Who Are The Top Investors In Relpol SA (WSE:RLP)?

Today, I will be analyzing Relpol SA’s (WSE:RLP) recent ownership structure, an important but not-so-popular subject among individual investors. Ownership structure has been found to have an impact on shareholder returns in both short- and long-term. The effect of an active institutional investor with a similar ownership as a passive pension-fund can be vastly different on a company’s corporate governance and accountability to shareholders. While this may be more interesting for long-term investors, short-term investors can also benefit by paying attention to when these institutions trade in order to take advantage of the heightened volatility. Therefore, I will take a look at RLP’s shareholders in more detail.

See our latest analysis for Relpol

WSE:RLP Ownership Summary July 24th 18
WSE:RLP Ownership Summary July 24th 18

Institutional Ownership

RLP’s 34.33% institutional ownership seems enough to cause large share price movements in the case of significant share sell-off or acquisitions by institutions, particularly when there is a low level of public shares available on the market to trade. However, as not all institutions are alike, such high volatility events, especially in the short-term, have been more frequently linked to active market participants like hedge funds. In the case of RLP, investors need not worry about such volatility considering active hedge funds don’t have a significant stake. However, we should dig deeper into RLP’s ownership structure and find out how other key ownership classes can affect its investment profile.

Insider Ownership

Insiders form a group of important ownership types as they manage the company’s operations and decide the best use of capital. Insider ownership has been linked to better alignment between management and shareholders. 39.34% ownership of RLP insiders is large enough to make an impact on shareholder returns. In general, this level of insider ownership has negatively affected underperforming (consistently low PE ratio) companies and positively affected the companies that outperform (consistently high PE ratio). Another aspect of insider ownership is to learn about their recent transactions. While insider buying is possibly a sign of a positive outlook for the company, selling doesn’t necessarily indicate a negative outlook as they may be selling to meet personal financial needs.

General Public Ownership

A substantial ownership of 26.33% in RLP is held by the general public. This size of ownership gives retail investors collective power in deciding on major policy decisions such as executive compensation, appointment of directors and acquisitions of businesses.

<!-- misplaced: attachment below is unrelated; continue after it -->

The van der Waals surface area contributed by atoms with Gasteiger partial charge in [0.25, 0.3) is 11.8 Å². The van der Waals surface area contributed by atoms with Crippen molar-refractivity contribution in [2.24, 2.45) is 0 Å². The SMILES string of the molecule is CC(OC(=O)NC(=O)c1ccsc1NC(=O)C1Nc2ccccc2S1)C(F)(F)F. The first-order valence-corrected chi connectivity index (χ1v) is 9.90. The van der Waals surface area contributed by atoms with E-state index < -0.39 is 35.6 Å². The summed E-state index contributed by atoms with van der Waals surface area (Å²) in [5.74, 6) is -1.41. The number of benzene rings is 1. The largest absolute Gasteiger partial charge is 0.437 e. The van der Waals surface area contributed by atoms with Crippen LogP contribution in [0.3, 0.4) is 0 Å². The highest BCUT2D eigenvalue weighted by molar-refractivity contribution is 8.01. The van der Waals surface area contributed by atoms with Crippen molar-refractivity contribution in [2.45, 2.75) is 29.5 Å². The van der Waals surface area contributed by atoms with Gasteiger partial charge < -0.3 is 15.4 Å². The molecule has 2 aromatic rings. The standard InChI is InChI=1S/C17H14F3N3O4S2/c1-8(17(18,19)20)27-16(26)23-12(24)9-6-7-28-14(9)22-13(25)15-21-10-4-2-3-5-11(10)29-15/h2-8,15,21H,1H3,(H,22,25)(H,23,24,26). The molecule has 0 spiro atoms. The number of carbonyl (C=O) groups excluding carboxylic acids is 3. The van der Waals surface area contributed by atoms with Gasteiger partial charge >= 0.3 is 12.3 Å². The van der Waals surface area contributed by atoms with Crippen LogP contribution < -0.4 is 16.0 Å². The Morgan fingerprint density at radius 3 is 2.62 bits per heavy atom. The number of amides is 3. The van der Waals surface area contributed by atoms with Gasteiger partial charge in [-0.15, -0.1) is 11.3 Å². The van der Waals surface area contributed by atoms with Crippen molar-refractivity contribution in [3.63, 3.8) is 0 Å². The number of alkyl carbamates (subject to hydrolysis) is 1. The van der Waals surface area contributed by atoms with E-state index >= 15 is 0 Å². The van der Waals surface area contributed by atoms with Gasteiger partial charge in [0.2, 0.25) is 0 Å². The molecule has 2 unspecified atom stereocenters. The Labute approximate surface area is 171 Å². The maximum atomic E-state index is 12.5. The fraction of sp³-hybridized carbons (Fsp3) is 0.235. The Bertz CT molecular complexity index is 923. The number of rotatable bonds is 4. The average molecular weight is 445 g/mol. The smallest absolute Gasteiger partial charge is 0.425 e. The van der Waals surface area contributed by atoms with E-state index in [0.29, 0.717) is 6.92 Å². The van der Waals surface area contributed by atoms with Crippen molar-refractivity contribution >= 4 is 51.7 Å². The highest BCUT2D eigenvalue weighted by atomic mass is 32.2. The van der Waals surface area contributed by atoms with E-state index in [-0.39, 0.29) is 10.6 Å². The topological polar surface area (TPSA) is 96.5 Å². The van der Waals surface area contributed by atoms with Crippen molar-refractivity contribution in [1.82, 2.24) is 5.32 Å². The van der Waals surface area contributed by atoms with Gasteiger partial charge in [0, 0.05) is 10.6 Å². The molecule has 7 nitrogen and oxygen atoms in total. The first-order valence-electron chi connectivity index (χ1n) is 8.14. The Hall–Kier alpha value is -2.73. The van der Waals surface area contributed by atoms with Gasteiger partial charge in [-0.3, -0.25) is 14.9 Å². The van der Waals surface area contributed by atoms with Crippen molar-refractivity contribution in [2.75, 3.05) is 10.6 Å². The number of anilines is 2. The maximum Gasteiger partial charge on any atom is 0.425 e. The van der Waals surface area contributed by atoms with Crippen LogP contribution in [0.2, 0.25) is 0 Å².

Next Steps:

The company’s high institutional ownership makes margin of safety a very important consideration to existing investors since long bull and bear trends often emerge when these big-ticket investors see a change in long-term potential of the company. This will enable shareholders to comfortably invest in the company while avoid getting trapped in a sustained sell-off that is often observed in stocks with this level of institutional participation. However, if you are building an investment case for RLP, ownership structure alone should not dictate your decision to buy or sell the stock. Instead, you should be evaluating company-specific factors such as Relpol’s past track record and financial health. I urge you to complete your research by taking a look at the following:

  1. Future Outlook: What are well-informed industry analysts predicting for RLP’s future growth? Take a look at our free research report of analyst consensus for RLP’s outlook.
  2. Past Track Record: Has RLP been consistently performing well irrespective of the ups and downs in the market? Go into more detail in the past performance analysis and take a look at the free visual representations of RLP’s historicals for more clarity.
  3. Other High-Performing Stocks: Are there other stocks that provide better prospects with proven track records? Explore our free list of these great stocks here.
NB: Figures in this article are calculated using data from the last twelve months, which refer to the 12-month period ending on the last date of the month the financial statement is dated. This may not be consistent with full year annual report figures.

To help readers see pass the short term volatility of the financial market, we aim to bring you a long-term focused research analysis purely driven by fundamental data. Note that our analysis does not factor in the latest price sensitive company announcements.

The author is an independent contributor and at the time of publication had no position in the stocks mentioned. For errors that warrant correction please contact the editor at editorial-team@simplywallst.com.